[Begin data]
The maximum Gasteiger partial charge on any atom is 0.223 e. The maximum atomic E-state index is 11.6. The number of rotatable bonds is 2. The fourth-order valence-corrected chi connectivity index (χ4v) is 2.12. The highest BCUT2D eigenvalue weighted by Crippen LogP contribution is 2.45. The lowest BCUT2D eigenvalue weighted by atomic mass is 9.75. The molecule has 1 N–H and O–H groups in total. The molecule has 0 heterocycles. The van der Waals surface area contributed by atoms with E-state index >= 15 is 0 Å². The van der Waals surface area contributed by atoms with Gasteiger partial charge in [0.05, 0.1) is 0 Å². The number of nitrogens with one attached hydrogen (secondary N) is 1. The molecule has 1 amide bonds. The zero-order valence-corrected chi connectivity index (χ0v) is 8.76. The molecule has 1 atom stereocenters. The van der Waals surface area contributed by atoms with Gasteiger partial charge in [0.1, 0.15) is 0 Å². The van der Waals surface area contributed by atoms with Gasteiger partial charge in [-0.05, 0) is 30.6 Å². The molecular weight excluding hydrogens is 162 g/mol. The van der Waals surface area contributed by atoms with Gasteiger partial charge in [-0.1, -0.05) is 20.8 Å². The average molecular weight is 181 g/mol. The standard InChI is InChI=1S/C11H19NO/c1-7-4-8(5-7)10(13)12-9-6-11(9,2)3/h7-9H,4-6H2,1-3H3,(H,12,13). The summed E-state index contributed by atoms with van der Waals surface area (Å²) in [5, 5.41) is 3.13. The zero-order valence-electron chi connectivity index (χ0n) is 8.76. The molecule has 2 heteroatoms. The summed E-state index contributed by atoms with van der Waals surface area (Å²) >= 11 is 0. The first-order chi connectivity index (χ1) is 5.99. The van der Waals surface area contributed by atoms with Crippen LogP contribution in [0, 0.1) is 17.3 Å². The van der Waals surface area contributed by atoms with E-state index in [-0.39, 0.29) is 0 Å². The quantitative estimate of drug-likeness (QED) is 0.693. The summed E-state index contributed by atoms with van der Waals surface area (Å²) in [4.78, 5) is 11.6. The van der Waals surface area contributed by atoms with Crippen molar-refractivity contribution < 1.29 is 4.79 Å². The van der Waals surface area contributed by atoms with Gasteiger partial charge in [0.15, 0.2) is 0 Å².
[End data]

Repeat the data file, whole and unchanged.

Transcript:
The maximum Gasteiger partial charge on any atom is 0.223 e. The maximum atomic E-state index is 11.6. The number of rotatable bonds is 2. The fourth-order valence-corrected chi connectivity index (χ4v) is 2.12. The highest BCUT2D eigenvalue weighted by Crippen LogP contribution is 2.45. The lowest BCUT2D eigenvalue weighted by atomic mass is 9.75. The molecule has 1 N–H and O–H groups in total. The molecule has 0 heterocycles. The van der Waals surface area contributed by atoms with E-state index >= 15 is 0 Å². The van der Waals surface area contributed by atoms with Gasteiger partial charge in [0.05, 0.1) is 0 Å². The number of nitrogens with one attached hydrogen (secondary N) is 1. The molecule has 1 amide bonds. The zero-order valence-corrected chi connectivity index (χ0v) is 8.76. The molecule has 1 atom stereocenters. The van der Waals surface area contributed by atoms with Gasteiger partial charge in [0.1, 0.15) is 0 Å². The van der Waals surface area contributed by atoms with Gasteiger partial charge in [-0.05, 0) is 30.6 Å². The molecular weight excluding hydrogens is 162 g/mol. The van der Waals surface area contributed by atoms with Gasteiger partial charge in [-0.1, -0.05) is 20.8 Å². The average molecular weight is 181 g/mol. The standard InChI is InChI=1S/C11H19NO/c1-7-4-8(5-7)10(13)12-9-6-11(9,2)3/h7-9H,4-6H2,1-3H3,(H,12,13). The summed E-state index contributed by atoms with van der Waals surface area (Å²) in [5, 5.41) is 3.13. The zero-order valence-electron chi connectivity index (χ0n) is 8.76. The molecule has 2 heteroatoms. The summed E-state index contributed by atoms with van der Waals surface area (Å²) >= 11 is 0. The first-order chi connectivity index (χ1) is 5.99. The van der Waals surface area contributed by atoms with Crippen LogP contribution in [0, 0.1) is 17.3 Å². The van der Waals surface area contributed by atoms with E-state index in [-0.39, 0.29) is 0 Å². The quantitative estimate of drug-likeness (QED) is 0.693. The summed E-state index contributed by atoms with van der Waals surface area (Å²) in [4.78, 5) is 11.6. The van der Waals surface area contributed by atoms with Crippen molar-refractivity contribution < 1.29 is 4.79 Å². The van der Waals surface area contributed by atoms with Gasteiger partial charge in [0.15, 0.2) is 0 Å².